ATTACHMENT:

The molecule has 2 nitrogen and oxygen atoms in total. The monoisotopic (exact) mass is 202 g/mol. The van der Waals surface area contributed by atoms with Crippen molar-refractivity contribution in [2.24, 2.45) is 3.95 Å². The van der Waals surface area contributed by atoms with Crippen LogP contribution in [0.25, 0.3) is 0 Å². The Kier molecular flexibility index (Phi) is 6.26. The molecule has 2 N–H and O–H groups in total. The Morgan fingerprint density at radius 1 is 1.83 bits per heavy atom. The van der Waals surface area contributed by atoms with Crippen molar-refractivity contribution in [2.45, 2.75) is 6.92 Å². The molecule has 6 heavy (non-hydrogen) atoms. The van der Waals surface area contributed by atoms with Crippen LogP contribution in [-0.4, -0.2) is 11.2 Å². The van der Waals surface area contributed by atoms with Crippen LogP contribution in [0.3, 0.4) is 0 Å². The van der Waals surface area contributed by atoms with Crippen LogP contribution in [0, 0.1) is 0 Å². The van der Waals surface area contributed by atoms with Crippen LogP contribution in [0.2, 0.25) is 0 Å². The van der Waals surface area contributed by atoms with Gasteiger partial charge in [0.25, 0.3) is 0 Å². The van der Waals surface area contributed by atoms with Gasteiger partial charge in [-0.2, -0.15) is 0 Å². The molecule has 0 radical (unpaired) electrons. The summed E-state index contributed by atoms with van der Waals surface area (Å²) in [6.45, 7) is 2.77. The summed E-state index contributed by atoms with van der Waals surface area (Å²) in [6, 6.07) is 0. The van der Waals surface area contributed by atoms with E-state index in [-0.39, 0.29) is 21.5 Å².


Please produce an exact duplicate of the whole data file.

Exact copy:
The molecule has 2 nitrogen and oxygen atoms in total. The monoisotopic (exact) mass is 202 g/mol. The van der Waals surface area contributed by atoms with Crippen molar-refractivity contribution in [2.24, 2.45) is 3.95 Å². The van der Waals surface area contributed by atoms with Crippen LogP contribution in [0.25, 0.3) is 0 Å². The Kier molecular flexibility index (Phi) is 6.26. The molecule has 2 N–H and O–H groups in total. The Morgan fingerprint density at radius 1 is 1.83 bits per heavy atom. The van der Waals surface area contributed by atoms with Crippen molar-refractivity contribution in [2.45, 2.75) is 6.92 Å². The molecule has 6 heavy (non-hydrogen) atoms. The van der Waals surface area contributed by atoms with Crippen LogP contribution in [-0.4, -0.2) is 11.2 Å². The van der Waals surface area contributed by atoms with Crippen LogP contribution in [0.3, 0.4) is 0 Å². The van der Waals surface area contributed by atoms with Crippen LogP contribution in [0, 0.1) is 0 Å². The van der Waals surface area contributed by atoms with Crippen LogP contribution in [0.2, 0.25) is 0 Å². The van der Waals surface area contributed by atoms with Gasteiger partial charge in [0.25, 0.3) is 0 Å². The van der Waals surface area contributed by atoms with Gasteiger partial charge in [-0.2, -0.15) is 0 Å². The molecule has 0 radical (unpaired) electrons. The summed E-state index contributed by atoms with van der Waals surface area (Å²) in [6.45, 7) is 2.77. The summed E-state index contributed by atoms with van der Waals surface area (Å²) in [6, 6.07) is 0. The van der Waals surface area contributed by atoms with E-state index in [-0.39, 0.29) is 21.5 Å².